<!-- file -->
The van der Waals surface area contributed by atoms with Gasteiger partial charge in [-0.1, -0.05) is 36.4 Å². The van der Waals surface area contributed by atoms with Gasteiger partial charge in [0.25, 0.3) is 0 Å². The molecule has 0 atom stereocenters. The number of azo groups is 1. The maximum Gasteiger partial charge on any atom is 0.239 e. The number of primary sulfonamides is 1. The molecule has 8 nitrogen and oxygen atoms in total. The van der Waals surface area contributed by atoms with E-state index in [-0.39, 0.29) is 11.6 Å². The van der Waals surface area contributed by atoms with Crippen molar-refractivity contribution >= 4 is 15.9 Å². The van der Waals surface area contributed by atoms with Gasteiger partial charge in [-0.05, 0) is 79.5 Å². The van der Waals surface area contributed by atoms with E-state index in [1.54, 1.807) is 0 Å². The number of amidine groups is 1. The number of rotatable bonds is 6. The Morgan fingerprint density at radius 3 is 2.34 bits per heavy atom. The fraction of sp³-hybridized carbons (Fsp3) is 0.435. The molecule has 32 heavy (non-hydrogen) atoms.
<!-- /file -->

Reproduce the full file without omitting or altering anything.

The van der Waals surface area contributed by atoms with Gasteiger partial charge in [-0.1, -0.05) is 36.4 Å². The van der Waals surface area contributed by atoms with Gasteiger partial charge in [0.25, 0.3) is 0 Å². The molecule has 0 atom stereocenters. The number of azo groups is 1. The maximum Gasteiger partial charge on any atom is 0.239 e. The number of primary sulfonamides is 1. The molecule has 8 nitrogen and oxygen atoms in total. The van der Waals surface area contributed by atoms with E-state index in [-0.39, 0.29) is 11.6 Å². The van der Waals surface area contributed by atoms with Crippen molar-refractivity contribution >= 4 is 15.9 Å². The van der Waals surface area contributed by atoms with Gasteiger partial charge in [-0.05, 0) is 79.5 Å². The van der Waals surface area contributed by atoms with E-state index in [1.54, 1.807) is 0 Å². The number of amidine groups is 1. The number of rotatable bonds is 6. The Morgan fingerprint density at radius 3 is 2.34 bits per heavy atom. The fraction of sp³-hybridized carbons (Fsp3) is 0.435. The molecule has 32 heavy (non-hydrogen) atoms.